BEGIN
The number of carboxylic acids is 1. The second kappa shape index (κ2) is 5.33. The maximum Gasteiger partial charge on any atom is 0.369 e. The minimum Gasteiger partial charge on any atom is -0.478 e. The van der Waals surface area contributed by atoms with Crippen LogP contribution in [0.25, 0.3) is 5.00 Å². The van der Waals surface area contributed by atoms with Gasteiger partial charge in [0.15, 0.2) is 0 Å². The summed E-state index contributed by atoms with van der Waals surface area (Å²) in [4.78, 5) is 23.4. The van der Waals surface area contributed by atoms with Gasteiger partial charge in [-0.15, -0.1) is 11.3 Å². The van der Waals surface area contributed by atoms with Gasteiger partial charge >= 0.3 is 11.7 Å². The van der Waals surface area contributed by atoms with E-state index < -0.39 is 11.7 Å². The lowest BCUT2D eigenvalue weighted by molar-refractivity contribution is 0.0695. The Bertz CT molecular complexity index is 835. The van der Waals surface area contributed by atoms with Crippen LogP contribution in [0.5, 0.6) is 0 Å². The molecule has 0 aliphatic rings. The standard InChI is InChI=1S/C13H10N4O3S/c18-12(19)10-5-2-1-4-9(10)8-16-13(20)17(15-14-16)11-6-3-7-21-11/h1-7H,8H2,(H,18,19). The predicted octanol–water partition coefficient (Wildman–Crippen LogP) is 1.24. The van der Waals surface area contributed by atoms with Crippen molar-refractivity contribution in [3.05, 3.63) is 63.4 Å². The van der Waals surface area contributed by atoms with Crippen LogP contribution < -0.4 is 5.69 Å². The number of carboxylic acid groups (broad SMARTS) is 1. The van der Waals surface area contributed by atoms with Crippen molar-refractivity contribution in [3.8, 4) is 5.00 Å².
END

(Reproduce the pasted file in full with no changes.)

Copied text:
The number of carboxylic acids is 1. The second kappa shape index (κ2) is 5.33. The maximum Gasteiger partial charge on any atom is 0.369 e. The minimum Gasteiger partial charge on any atom is -0.478 e. The van der Waals surface area contributed by atoms with Crippen LogP contribution in [0.25, 0.3) is 5.00 Å². The van der Waals surface area contributed by atoms with Gasteiger partial charge in [0.15, 0.2) is 0 Å². The summed E-state index contributed by atoms with van der Waals surface area (Å²) in [4.78, 5) is 23.4. The van der Waals surface area contributed by atoms with Gasteiger partial charge in [-0.15, -0.1) is 11.3 Å². The van der Waals surface area contributed by atoms with Gasteiger partial charge >= 0.3 is 11.7 Å². The van der Waals surface area contributed by atoms with E-state index < -0.39 is 11.7 Å². The lowest BCUT2D eigenvalue weighted by molar-refractivity contribution is 0.0695. The Bertz CT molecular complexity index is 835. The van der Waals surface area contributed by atoms with Crippen LogP contribution in [0.5, 0.6) is 0 Å². The molecule has 0 aliphatic rings. The standard InChI is InChI=1S/C13H10N4O3S/c18-12(19)10-5-2-1-4-9(10)8-16-13(20)17(15-14-16)11-6-3-7-21-11/h1-7H,8H2,(H,18,19). The predicted octanol–water partition coefficient (Wildman–Crippen LogP) is 1.24. The van der Waals surface area contributed by atoms with Crippen molar-refractivity contribution in [3.05, 3.63) is 63.4 Å². The van der Waals surface area contributed by atoms with Crippen LogP contribution < -0.4 is 5.69 Å². The number of carboxylic acid groups (broad SMARTS) is 1. The van der Waals surface area contributed by atoms with Crippen molar-refractivity contribution in [3.8, 4) is 5.00 Å².